Bill Bär /bɛːr/

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Bill Bär /bɛːr/
Bill Bär is a Senior Product Manager and Microsoft Certified Master for Microsoft Search, Assistant, and Intelligence at Microsoft in Redmond, Washington.

Index and Query Time Merging Unpacked

Index and Query Time Merging Unpacked

Index and Query Time Merging Unpacked

  Microsoft Search Microsoft Graph connectors Federation

The amount of information we create has grown exponentially, and more often is distributed across multiple locations, making finding the right information, at the right time, increasingly difficult. One solution to this challenge is to merge your on-premises information with your information in Microsoft 365, but occasionally business requirements, corporate and/or regulatory compliance, or other constraints may limit the ability to merge or store data in the cloud. In this post we’ll cover two examples, index-time and query-time merging.

Index-time and query-time merging are two closely related aspects of information retrieval. The latter, query-time merging, more commonly referred to as federated search, is a critical first step for information retrieval and knowledge management; however, federated search alone is often insufficient for most companies’ workplace search needs. On the other hand, index-time merging, may provide more than what’s needed for a companies’ business needs.

In either scenario, both index and query-time merging are designed to provide a common solution, one search to rule them all. Solutions like Microsoft Search are designed to solve for this with coherent and ubiquitous search. The intent behind one search to rule them all is to mitigate the high cognitive cost of context switching and help people find what they need, when they need it, wherever it is.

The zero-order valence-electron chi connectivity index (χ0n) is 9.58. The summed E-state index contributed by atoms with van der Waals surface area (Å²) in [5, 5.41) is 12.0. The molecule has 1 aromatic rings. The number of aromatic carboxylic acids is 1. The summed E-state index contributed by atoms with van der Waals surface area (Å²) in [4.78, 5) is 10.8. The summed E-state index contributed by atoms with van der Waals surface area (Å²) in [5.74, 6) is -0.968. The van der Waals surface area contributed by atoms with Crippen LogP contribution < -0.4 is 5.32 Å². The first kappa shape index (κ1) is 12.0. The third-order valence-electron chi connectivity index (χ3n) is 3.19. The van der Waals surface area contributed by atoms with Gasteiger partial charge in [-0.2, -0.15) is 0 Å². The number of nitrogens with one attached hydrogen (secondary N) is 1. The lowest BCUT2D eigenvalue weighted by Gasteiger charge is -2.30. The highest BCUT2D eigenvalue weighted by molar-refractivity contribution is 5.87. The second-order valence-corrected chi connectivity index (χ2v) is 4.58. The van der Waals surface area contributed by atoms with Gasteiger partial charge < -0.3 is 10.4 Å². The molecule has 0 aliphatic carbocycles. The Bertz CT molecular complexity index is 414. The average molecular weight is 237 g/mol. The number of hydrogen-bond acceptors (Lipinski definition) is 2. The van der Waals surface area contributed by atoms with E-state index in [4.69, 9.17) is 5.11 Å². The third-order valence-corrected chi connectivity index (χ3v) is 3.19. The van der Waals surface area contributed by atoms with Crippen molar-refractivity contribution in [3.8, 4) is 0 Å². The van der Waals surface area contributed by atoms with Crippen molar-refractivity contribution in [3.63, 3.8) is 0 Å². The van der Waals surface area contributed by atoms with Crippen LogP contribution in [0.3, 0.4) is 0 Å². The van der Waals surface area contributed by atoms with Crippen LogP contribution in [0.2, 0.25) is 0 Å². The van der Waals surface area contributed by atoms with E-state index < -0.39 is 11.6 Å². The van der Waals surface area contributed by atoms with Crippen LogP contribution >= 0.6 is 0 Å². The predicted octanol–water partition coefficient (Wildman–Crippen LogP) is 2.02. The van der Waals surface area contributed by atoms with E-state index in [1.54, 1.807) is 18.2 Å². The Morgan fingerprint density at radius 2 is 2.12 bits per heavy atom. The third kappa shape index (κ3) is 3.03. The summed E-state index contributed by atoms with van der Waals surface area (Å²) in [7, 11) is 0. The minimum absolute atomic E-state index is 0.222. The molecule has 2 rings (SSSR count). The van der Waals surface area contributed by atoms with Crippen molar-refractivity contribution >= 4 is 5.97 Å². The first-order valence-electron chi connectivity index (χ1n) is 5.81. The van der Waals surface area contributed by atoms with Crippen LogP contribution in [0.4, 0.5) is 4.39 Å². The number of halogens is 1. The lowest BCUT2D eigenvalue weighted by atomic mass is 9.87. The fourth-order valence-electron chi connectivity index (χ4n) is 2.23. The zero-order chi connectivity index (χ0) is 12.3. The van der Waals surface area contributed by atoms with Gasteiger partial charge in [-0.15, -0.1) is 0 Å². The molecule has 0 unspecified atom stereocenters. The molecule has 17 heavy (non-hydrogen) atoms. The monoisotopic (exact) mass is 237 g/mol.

“Results suggest that interruptions lead people to change not only work rhythms but also strategies and mental states. Another possibility is that interruptions do in fact lengthen the time to perform a task”

Mark, Gloria, et al. “The Cost of Interrupted Work: More Speed and Stress.” https://www.ics.uci.edu/~gmark/chi08-mark.pdf

Context switching in the “context” of search is when someone needs to leave the application or service they are working in, accessing a discrete location where they perform their search (distributed search), commonly related to the original task prior to the context switch. A cohesive search experience that coalesces multiple content sources, solves this problem by allowing a person to search where they’re working, returning results from across multiple disparate systems, often interleaving entities to provide a holistic view of related information.